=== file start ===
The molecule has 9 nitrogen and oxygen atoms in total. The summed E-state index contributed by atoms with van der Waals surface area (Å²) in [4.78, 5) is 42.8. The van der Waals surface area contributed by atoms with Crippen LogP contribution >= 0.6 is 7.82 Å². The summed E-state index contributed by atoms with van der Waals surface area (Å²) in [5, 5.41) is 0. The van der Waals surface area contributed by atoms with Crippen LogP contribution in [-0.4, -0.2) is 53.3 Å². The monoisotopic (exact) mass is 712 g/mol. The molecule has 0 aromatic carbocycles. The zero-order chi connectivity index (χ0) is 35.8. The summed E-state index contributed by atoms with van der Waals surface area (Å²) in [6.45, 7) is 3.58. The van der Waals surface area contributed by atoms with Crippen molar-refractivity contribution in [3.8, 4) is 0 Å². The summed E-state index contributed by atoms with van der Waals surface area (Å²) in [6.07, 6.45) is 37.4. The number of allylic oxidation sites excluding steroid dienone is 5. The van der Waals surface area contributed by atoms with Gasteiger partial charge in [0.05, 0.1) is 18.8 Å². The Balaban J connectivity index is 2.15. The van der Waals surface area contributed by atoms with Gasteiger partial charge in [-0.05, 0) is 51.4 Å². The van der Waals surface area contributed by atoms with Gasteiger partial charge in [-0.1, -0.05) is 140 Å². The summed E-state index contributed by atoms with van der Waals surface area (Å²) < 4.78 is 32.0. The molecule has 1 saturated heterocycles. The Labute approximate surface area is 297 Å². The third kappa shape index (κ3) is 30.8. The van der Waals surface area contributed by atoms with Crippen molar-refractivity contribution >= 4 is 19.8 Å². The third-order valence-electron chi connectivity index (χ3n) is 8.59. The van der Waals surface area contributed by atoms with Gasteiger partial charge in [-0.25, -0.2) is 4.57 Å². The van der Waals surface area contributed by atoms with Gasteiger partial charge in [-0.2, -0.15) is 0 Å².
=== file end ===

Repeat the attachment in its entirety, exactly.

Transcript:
The molecule has 9 nitrogen and oxygen atoms in total. The summed E-state index contributed by atoms with van der Waals surface area (Å²) in [4.78, 5) is 42.8. The van der Waals surface area contributed by atoms with Crippen LogP contribution >= 0.6 is 7.82 Å². The summed E-state index contributed by atoms with van der Waals surface area (Å²) in [5, 5.41) is 0. The van der Waals surface area contributed by atoms with Crippen LogP contribution in [-0.4, -0.2) is 53.3 Å². The monoisotopic (exact) mass is 712 g/mol. The molecule has 0 aromatic carbocycles. The zero-order chi connectivity index (χ0) is 35.8. The summed E-state index contributed by atoms with van der Waals surface area (Å²) in [6.45, 7) is 3.58. The van der Waals surface area contributed by atoms with Crippen molar-refractivity contribution in [3.8, 4) is 0 Å². The summed E-state index contributed by atoms with van der Waals surface area (Å²) in [6.07, 6.45) is 37.4. The number of allylic oxidation sites excluding steroid dienone is 5. The van der Waals surface area contributed by atoms with Gasteiger partial charge in [0.05, 0.1) is 18.8 Å². The Balaban J connectivity index is 2.15. The van der Waals surface area contributed by atoms with Gasteiger partial charge in [-0.05, 0) is 51.4 Å². The van der Waals surface area contributed by atoms with Gasteiger partial charge in [-0.1, -0.05) is 140 Å². The summed E-state index contributed by atoms with van der Waals surface area (Å²) < 4.78 is 32.0. The molecule has 1 saturated heterocycles. The Labute approximate surface area is 297 Å². The third kappa shape index (κ3) is 30.8. The van der Waals surface area contributed by atoms with Crippen molar-refractivity contribution >= 4 is 19.8 Å². The third-order valence-electron chi connectivity index (χ3n) is 8.59. The van der Waals surface area contributed by atoms with Gasteiger partial charge in [-0.25, -0.2) is 4.57 Å². The van der Waals surface area contributed by atoms with Gasteiger partial charge in [-0.2, -0.15) is 0 Å².